It's a good job Tesco's doesn't rent hardcore porn DVDs (....yet. Every little helps, after all), lest he accuse the director of Sex-Starved Sorority Sluts of ripping off Cum Chugging Co-Ed Cheerleaders because their movie also features a scene where some guy ejaculates on some chick's face.

Seriously, some people do get out of their pram over nothing these days! Possibly they are getting it confused with one of the other films (at least three more by my count) called 'The Silencer', one of which stars the American Ninja himself, Michael Dudikoff!

Dudikoff's cool, but he'll never out-ninja Richard Harrison

Or this one:

Anyway, that aside, I'd definitely scarf up a retail DVD version of this if I come across it at a price I'm amenable to. Yes, I'm one of those sad people who likes them in the case with the sleeve and everything. I still buy books made from paper too. And read them.

The Silencer was actually pretty much the film I expected it to be. I could tell from the trailer that it was a cut above most low-budget stuff, and I wasn't wrong. I'm not going to lie to you and pretend it's the greatest thing since sliced bread or that it raises the bar clean out of sight. In the end, it's just an extremely decent little movie, nothing more, nothing less. Don't go in expecting a Hollywood blockbuster and you won't come out disappointed.

The storyline would definitely benefit from a little simplification, and some of the performances are a little patchy in places, but that's just a matter of personal taste. Some of the longer dialogue sequences would definitely have benefited from some intercutting of different shots. Alas, shots require set-ups, set-ups require time, and time requires money, which is something that is in short supply at this level of filmmaking. Thus, sacrifices have to be made.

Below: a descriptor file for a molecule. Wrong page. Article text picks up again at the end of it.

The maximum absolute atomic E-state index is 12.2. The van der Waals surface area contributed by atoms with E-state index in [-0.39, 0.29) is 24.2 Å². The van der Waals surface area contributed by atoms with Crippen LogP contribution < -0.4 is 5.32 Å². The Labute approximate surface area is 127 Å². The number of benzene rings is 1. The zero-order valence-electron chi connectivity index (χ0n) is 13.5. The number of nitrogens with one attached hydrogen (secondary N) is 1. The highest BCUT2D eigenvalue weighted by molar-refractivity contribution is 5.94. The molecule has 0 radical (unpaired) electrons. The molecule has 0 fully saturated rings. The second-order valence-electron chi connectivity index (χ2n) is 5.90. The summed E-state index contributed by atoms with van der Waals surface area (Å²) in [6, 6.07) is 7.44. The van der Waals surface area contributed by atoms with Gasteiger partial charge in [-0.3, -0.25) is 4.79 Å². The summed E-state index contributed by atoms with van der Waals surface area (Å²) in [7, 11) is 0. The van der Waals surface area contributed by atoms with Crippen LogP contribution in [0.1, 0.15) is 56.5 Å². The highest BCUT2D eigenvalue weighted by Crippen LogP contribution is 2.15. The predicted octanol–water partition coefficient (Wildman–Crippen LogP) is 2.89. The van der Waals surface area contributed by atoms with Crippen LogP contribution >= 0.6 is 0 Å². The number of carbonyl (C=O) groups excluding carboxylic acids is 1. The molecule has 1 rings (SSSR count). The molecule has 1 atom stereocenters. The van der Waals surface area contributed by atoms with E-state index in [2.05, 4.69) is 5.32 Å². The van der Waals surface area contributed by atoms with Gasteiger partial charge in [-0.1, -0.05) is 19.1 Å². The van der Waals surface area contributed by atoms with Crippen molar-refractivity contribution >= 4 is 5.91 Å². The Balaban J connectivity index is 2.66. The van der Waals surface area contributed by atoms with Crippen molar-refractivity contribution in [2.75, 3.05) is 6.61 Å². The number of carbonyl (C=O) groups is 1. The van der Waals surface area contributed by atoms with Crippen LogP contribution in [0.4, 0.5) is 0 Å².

In terms of mood, execution, and action scenes, The Silencer delivers quite handsomely. In the course of writing his review, I've watched it three times (once with the soundtrack, then once with each commentary), and even with the rough edges I feel I could quite happily watch it again at some point. It's very easy to watch, possibly due to the slightly shorter than average running time, although it's not noticeably short and is well paced throughout.

As I write this, the usually-Satanic IMDB has it clocked as a 6.7, which isn't probably too far from the truth, and when you consider how little was spent on it and the manner in which it was produced, it's an achievement and a half. One shudders to think what the team behind it might be capable of if given a budget somewhere between a luxury car and a small house.

If you want to make your own low budget independent films however, this one is definitely required viewing. If anything, I'd recommend it to aspiring filmmakers before martial arts fans, such is the amount of insight and revelation provided by the commentaries. As I said in my review of Infestation, I much prefer open and honest commentaries as opposed to the saccharine Hollywood ones where everybody and everything is either 'great', 'fantastic' or 'amazing'. It's refreshing to see filmmakers who not only realise what they've done wrong or could have done better, but also own up to it as well.

So, to paraphrase a famous song, as far as low budget action flicks go 'Silence(r) is golden'. If you spot a copy at a price you like, my advice would be to snap it up post haste.